In contrast, the further down the economic ladder one finds oneself, the more likely one is to want to spend rather than save the extra cash a tax cut might precipitate. And while Republicans would have us believe that jobs are created by the sainted owners of Small Business, Inc., the fact of the matter is that demand for goods and services really drives the economy. If everyday people want to buy more widgets and have the wherewithal to do so, that creates jobs: for the widget-makers, the construction workers who expand the plant, the truckers who schlep the widgets from the factory to the store, the gas station operators who supply the fuel for those trucks, and on and on. Saving, though often an admirable thing to do, doesn't do that.

We might also note this graph, showing that since the Johnson administration, every Democratic president has increased revenue more than spending, and every Republican president has increased spending more than revenue. Thus, debt as a percentage of GDP declined fairly steadily after World War II... until it spiked under Presidents Reagan and Bush I. It then fell again during the Clinton administration, only to start climbing again during Bush II. So all this concern for the deficit is, to be kind, rather a new-found creed for Republicans.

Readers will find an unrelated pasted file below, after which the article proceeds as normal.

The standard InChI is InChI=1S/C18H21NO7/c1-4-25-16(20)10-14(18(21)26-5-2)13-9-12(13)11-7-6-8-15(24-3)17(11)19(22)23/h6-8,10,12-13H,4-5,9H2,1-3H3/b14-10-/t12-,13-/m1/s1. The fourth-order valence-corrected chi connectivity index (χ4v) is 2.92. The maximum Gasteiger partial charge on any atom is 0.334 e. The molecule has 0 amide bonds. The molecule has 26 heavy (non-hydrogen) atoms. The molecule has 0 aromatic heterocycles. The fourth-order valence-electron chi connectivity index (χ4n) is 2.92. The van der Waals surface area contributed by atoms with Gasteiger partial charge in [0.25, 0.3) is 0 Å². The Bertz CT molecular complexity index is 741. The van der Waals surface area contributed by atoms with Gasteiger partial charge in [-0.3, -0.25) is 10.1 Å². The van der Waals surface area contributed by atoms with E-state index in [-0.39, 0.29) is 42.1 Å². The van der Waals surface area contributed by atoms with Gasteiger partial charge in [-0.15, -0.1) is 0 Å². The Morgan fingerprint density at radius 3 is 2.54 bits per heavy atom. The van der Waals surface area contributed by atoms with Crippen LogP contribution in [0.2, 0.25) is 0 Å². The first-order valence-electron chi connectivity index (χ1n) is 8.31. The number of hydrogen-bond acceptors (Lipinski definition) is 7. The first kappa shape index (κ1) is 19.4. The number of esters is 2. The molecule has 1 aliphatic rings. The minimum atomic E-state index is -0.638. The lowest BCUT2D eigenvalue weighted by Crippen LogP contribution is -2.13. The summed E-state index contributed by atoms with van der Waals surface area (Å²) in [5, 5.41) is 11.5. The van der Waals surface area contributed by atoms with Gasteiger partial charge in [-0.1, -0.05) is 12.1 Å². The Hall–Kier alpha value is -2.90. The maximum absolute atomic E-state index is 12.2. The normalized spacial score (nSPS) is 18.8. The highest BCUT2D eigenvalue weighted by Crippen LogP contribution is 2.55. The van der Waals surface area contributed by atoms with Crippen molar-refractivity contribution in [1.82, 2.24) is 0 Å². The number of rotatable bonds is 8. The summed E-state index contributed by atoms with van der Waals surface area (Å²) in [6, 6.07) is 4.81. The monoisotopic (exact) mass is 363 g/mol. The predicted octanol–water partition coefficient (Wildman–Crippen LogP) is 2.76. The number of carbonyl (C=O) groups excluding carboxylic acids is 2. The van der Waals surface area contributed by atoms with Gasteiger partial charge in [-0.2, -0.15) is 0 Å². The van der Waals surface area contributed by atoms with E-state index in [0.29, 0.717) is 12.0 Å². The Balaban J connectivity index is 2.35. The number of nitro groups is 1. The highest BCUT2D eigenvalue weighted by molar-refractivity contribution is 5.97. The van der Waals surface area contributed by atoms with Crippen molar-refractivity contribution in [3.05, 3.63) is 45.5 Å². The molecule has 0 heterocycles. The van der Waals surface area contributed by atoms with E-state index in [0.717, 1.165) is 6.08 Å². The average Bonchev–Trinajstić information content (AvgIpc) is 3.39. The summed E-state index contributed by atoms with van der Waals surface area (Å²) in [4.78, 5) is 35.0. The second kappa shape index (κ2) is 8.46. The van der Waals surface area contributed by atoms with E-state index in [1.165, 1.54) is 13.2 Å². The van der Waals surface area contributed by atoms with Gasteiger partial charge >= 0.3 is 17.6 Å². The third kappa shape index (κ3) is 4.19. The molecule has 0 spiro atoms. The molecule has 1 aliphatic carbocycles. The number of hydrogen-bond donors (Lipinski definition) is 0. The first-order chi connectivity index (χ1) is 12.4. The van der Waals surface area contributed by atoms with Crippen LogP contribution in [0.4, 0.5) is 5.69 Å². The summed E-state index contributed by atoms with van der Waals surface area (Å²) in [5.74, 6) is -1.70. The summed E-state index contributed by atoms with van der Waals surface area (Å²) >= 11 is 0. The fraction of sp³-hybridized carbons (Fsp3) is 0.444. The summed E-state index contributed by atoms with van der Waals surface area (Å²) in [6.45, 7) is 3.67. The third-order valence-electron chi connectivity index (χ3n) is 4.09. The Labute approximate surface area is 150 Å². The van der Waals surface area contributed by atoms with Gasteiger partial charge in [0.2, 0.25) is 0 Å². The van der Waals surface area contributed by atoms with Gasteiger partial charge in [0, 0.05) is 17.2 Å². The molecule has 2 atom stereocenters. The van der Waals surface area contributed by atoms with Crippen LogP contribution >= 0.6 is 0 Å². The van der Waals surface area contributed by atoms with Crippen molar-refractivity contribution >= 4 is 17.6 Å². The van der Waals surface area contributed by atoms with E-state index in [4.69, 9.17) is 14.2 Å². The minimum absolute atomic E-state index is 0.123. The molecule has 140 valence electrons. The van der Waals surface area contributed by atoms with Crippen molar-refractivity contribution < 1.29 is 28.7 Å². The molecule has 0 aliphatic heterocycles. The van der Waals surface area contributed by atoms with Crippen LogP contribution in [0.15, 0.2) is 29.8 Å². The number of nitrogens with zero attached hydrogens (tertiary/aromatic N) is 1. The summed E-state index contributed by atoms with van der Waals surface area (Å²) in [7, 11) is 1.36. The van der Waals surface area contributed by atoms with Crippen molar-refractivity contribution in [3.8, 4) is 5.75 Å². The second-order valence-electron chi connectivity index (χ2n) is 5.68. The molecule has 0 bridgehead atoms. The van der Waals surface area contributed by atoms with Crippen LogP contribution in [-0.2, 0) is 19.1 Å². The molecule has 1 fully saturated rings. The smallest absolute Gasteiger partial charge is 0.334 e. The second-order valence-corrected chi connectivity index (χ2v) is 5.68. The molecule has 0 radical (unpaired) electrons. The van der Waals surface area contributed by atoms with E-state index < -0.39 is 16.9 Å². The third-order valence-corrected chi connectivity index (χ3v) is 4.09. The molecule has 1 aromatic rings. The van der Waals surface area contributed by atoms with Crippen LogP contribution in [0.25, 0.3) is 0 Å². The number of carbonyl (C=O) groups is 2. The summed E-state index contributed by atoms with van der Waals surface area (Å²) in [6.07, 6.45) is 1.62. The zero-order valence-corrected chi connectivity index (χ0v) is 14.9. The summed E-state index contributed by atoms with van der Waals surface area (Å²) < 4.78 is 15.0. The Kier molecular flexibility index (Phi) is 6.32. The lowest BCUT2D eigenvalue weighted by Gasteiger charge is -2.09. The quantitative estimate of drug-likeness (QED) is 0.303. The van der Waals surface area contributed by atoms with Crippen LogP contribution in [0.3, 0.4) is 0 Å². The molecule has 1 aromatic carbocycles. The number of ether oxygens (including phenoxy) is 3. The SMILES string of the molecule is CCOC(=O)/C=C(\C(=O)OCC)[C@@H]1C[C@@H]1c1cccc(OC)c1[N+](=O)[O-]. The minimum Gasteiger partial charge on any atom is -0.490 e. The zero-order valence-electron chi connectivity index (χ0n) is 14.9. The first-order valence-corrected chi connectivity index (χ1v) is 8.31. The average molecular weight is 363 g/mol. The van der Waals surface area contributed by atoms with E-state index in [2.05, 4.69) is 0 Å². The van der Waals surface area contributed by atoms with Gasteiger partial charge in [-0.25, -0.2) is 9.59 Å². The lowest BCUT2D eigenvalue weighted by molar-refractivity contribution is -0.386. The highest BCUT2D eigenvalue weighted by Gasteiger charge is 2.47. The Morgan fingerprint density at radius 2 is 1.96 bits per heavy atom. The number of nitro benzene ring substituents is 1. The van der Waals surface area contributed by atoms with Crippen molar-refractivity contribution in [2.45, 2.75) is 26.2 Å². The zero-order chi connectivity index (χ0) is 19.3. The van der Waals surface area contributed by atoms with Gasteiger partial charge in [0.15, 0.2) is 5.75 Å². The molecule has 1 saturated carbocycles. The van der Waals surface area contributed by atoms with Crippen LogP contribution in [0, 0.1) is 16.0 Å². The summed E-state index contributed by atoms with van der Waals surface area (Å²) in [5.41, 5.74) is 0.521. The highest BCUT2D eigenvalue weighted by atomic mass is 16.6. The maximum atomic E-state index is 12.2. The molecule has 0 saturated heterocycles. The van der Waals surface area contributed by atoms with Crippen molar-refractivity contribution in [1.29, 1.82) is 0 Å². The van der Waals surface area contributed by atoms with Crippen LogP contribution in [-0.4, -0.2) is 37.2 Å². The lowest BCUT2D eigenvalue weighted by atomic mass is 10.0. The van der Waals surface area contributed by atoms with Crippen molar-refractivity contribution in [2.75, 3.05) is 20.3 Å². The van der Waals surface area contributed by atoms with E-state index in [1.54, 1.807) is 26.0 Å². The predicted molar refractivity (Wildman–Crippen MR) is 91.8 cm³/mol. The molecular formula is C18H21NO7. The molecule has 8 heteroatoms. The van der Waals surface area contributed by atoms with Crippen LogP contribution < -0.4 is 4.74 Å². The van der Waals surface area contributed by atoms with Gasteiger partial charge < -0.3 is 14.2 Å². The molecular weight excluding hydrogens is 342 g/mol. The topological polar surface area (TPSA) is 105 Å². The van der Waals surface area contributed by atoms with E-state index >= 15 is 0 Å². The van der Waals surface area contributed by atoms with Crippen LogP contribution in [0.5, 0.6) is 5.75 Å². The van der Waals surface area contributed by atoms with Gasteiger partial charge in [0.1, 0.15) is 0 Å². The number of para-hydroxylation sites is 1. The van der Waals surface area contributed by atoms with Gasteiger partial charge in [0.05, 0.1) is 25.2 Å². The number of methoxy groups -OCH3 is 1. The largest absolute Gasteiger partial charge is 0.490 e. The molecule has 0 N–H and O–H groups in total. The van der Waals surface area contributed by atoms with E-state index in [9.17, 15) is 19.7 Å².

But, really, this blog isn't about Republican hypocrisy on the deficit. That point has been made repeatedly by many people with far better economic credentials than mine. Curiously, neither the Corporate Media nor even the Democratic Party seems particularly interested in disseminating this data, but it's readily available. What I want to discuss is a different kind of radical inconsistency in Republican rhetoric. I hasten to note that some of the opinions expressed below are espoused by only a handful of Republicans, but 1). they're either former leaders of the party, elected officials, or the party nominee for significant state or federal office and 2). their positions have not—as far as I have been able to determine, at least—been repudiated by party leaders in either sense of that term (i.e., by Michael Steele on the one hand, or John Boehner, Mitch McConnell, et al., on the other).